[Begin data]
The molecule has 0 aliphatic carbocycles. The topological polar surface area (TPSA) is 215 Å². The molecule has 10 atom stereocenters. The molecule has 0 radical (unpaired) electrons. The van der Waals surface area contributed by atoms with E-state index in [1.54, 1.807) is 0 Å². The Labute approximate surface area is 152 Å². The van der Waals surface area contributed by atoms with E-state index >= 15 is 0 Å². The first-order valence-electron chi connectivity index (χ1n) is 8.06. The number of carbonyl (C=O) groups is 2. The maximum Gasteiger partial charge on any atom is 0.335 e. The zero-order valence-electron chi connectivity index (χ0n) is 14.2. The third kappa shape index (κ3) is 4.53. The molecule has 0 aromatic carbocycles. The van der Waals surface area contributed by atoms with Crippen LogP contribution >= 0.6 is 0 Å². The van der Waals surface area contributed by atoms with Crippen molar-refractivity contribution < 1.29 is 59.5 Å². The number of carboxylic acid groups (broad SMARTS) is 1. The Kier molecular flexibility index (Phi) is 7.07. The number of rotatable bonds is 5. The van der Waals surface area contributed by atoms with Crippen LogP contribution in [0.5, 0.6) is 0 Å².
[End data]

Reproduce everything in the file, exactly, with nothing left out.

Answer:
The molecule has 0 aliphatic carbocycles. The topological polar surface area (TPSA) is 215 Å². The molecule has 10 atom stereocenters. The molecule has 0 radical (unpaired) electrons. The van der Waals surface area contributed by atoms with E-state index in [1.54, 1.807) is 0 Å². The Labute approximate surface area is 152 Å². The van der Waals surface area contributed by atoms with E-state index >= 15 is 0 Å². The first-order valence-electron chi connectivity index (χ1n) is 8.06. The number of carbonyl (C=O) groups is 2. The maximum Gasteiger partial charge on any atom is 0.335 e. The zero-order valence-electron chi connectivity index (χ0n) is 14.2. The third kappa shape index (κ3) is 4.53. The molecule has 0 aromatic carbocycles. The van der Waals surface area contributed by atoms with Crippen LogP contribution >= 0.6 is 0 Å². The van der Waals surface area contributed by atoms with Crippen molar-refractivity contribution < 1.29 is 59.5 Å². The number of carboxylic acid groups (broad SMARTS) is 1. The Kier molecular flexibility index (Phi) is 7.07. The number of rotatable bonds is 5. The van der Waals surface area contributed by atoms with Crippen LogP contribution in [0.5, 0.6) is 0 Å².